Regenerative Braking: How and Why It Works for Electric Cars

Low Angle View Of Car On Road
Suriyo Hmun Kaew / EyeEm / Getty Images

Regenerative braking allows an electric or hybrid-electric vehicle to collect electricity as it decelerates. Traditional braking results in a lot of lost energy, which in traffic leads to increased gas consumption and wear on brakes.

In electric vehicles (EVs), regenerative braking is performed by the electric motor, not by the brakes. This helps EV drivers use their brakes less.

How Regenerative Braking Works

In a gas-powered car, braking results in a lot of lost energy.

In regenerative braking, when an EV driver releases the accelerator pedal, the flow of electricity from the battery to the motor is stopped. Yet the spinning part of the motor (the rotor) still rotates along with the wheels of the still-moving car.

Without a continuous flow of electricity from the battery, the motor becomes a generator, sending the kinetic energy from the spinning rotor into the battery, while resistance to the rotor slows down the vehicle.

Electric vehicles still have disc brakes, but they are backups in situations like:

  • In case of motor failures
  • Below a certain speed, disk brakes supplement the generator since the torque (or rotational force) of the generator isn't strong enough to supply 100% of braking power
  • At very higher speeds, when a short stop could break the motor.

Torque blending is how EVs find the appropriate balance between friction braking and regenerative braking. Like in an automatic car, EV drivers rarely notice the difference.

How Regenerative Are Electric Brakes?

Swiss companies are developing an electric truck that can generate more electricity than it uses. But this isn't possible for ordinary electric vehicles.

While an electric vehicle is far more efficient than a gas-powered one in converting fuel to kinetic energy, some energy is lost as heat, as vibration, as sound energy, as aerodynamic drag, etc.

The same forces that take up energy during acceleration are also lost during deceleration, just as a car put in neutral on a flat surface will eventually stop.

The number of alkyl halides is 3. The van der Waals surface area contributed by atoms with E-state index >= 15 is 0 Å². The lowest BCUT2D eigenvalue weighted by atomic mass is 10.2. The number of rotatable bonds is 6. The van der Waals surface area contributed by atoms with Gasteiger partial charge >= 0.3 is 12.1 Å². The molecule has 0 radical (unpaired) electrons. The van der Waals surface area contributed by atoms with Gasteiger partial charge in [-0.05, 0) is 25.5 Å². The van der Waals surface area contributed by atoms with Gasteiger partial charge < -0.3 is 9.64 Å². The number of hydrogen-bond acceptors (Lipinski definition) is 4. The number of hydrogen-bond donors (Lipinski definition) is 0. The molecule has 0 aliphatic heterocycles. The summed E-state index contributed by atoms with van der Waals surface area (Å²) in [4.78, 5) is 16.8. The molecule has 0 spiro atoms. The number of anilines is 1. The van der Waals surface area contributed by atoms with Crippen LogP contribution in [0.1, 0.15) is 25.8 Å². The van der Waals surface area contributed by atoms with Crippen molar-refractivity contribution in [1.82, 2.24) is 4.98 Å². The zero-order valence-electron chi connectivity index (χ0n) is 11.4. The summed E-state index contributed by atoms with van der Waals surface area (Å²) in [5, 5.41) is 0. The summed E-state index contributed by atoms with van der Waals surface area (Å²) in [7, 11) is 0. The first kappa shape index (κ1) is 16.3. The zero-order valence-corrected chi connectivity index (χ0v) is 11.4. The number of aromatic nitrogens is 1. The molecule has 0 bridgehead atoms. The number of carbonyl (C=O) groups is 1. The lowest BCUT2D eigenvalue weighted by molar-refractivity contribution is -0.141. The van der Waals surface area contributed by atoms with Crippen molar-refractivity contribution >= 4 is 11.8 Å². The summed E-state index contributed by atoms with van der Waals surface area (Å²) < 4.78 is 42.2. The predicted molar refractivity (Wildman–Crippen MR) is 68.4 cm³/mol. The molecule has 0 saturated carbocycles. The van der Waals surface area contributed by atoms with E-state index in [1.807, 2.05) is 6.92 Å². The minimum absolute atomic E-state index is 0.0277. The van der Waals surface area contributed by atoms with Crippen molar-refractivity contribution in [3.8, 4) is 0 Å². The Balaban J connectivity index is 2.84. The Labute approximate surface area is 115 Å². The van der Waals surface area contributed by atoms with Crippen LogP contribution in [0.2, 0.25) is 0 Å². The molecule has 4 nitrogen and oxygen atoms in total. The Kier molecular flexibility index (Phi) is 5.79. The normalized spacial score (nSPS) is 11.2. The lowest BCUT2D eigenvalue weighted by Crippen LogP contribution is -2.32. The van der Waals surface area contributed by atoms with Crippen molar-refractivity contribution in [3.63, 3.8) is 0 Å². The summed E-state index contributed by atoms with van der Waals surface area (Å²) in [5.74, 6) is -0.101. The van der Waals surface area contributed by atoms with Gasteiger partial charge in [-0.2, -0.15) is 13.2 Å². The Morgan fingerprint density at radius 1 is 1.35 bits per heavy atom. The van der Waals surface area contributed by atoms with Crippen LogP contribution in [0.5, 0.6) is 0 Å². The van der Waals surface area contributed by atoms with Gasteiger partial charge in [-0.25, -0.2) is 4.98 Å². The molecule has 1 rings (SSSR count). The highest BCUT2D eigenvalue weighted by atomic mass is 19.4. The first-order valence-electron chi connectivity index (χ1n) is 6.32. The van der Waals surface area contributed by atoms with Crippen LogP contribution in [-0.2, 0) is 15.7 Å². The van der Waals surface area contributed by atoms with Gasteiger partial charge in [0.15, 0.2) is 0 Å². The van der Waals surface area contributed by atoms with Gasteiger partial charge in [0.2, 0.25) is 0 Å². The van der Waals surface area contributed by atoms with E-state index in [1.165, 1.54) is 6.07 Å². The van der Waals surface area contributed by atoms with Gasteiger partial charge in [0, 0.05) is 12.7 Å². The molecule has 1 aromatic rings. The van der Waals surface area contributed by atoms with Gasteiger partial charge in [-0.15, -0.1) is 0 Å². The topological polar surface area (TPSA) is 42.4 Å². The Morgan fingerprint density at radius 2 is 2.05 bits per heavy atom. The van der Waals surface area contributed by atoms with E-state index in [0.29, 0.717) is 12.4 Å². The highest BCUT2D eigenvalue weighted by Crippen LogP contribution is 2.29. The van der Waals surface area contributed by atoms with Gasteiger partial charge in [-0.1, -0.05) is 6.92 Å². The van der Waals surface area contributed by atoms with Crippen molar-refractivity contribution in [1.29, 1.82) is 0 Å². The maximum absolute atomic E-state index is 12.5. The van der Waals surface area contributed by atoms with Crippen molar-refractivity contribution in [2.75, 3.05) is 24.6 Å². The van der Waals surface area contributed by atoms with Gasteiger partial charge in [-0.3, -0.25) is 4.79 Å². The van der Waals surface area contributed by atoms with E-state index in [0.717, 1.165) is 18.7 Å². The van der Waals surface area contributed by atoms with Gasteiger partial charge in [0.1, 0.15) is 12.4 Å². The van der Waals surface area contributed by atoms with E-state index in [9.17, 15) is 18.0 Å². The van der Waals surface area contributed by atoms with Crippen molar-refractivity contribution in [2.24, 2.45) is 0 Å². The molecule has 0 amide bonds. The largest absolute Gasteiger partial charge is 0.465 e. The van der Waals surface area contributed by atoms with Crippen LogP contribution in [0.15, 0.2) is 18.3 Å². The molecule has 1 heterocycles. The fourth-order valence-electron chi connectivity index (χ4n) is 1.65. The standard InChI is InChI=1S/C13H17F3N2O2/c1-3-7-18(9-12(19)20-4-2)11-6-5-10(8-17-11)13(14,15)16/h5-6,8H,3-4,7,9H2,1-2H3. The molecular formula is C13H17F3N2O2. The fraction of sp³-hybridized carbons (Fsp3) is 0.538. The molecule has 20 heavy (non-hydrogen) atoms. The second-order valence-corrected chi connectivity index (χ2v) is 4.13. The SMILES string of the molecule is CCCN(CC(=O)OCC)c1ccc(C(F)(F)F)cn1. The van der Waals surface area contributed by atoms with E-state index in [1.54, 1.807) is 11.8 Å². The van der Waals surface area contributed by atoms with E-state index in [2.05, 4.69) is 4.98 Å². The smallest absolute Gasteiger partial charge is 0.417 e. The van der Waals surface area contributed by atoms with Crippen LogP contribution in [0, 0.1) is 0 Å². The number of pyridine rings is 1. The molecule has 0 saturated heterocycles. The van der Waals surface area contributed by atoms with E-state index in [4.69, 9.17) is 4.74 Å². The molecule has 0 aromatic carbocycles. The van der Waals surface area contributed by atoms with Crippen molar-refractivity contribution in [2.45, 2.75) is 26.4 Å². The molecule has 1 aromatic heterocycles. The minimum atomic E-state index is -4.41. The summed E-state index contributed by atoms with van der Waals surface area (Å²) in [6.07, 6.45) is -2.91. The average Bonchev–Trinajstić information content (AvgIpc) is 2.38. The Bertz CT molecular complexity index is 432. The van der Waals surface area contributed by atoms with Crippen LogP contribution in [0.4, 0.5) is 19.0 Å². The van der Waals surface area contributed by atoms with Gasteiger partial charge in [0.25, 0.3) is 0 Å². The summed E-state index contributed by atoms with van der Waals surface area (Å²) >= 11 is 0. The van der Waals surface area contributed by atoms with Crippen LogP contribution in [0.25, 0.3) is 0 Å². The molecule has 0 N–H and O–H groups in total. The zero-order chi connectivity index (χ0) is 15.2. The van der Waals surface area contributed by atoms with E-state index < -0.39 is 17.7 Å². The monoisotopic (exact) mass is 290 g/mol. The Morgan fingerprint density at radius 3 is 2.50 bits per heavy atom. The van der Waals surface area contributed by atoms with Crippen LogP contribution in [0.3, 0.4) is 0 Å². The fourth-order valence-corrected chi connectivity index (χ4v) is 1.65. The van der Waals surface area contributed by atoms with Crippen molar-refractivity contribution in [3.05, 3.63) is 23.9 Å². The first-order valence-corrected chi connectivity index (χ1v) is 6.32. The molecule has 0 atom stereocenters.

Red Tesla descending a mountain in Kazakhstan
A downhill drive won't restore as much energy as it took to climb the hill.

Adil Abdrakhmanov/Getty Images

Other factors impact battery performance and how much braking energy it can save, including:

  • The types of electronics and capacitors in the vehicle 
  • The temperature of the battery
  • How full the battery already is. 

Studies show that up to roughly 50% of the car's kinetic energy while braking can be used to accelerate the car again later. Anecdotal testimony from real-world driving, however, reports a range of 15% to 32% recapture of energy through regenerative braking.

History of Regenerative Braking

Regenerative braking is not new technology. In 1967, the American Motor Car Company introduced an ill-fated electric car, the AMC Amitron, with an impressive range of 150 miles and regenerative braking. Regenerative braking was also used on railways such as the Transcaucasus Railway and those in Scandinavia in the 1930s.

Today, Japan's highly efficient maglev trains and France's TGVs use regenerative braking, as do most electric trains and metro systems all around the world. Increasingly popular electric bicycles (e-bikes), scooters, and skateboards also use regenerative braking, with an efficiency of some 4% to 5%.

e-bike rider's view of a bike trail from over the handlebars
E-bikes use regenerative braking, too.

Aaron Hawkins/Getty Images

The hybrid-electric Toyota Prius was the first commercially successful car to use regenerative braking, and the technology is almost exclusive to electric and hybrid vehicles.

The Mazda 3 is one of the few gas-powered vehicles that use regenerative braking, in this case merely to power the car's auxiliary electronic functions.

When Is Regenerative Braking Best?

Regenerative braking is most effective at higher speeds and on long downhills, since more kinetic energy is available to be converted.

Yet in stop-and-go urban traffic, the benefit of regenerative braking comes less in the amount of energy recaptured than in the reduced wear-and-tear on the friction brakes. This, in turn, reduces the emission of particulate matter pollution. At a societal level, the health outcomes from regenerative braking may even outweigh the financial or climate benefits.

The Future of Regenerative Braking

Regenerative braking is a mature technology with over a century of use, but research continues to refine its efficiency.

Battery improvements will increase the amount of energy that regenerative braking can store. Additional improvements to supercapacitors will also improve braking efficiency.

Continued research can reduce the energy loss in the braking process in order to make electric vehicles more efficient, more economical, and more environmentally friendly.

One-Pedal Driving

One-pedal driving takes getting used to, just as it takes drivers of standard transmission vehicles time to get used to the lack of a clutch in cars with automatic transmissions. But of all the benefits of regenerative braking—environmental and economic—the simplification that comes with using only a single pedal may be one that drivers enjoy the most.

View Article Sources
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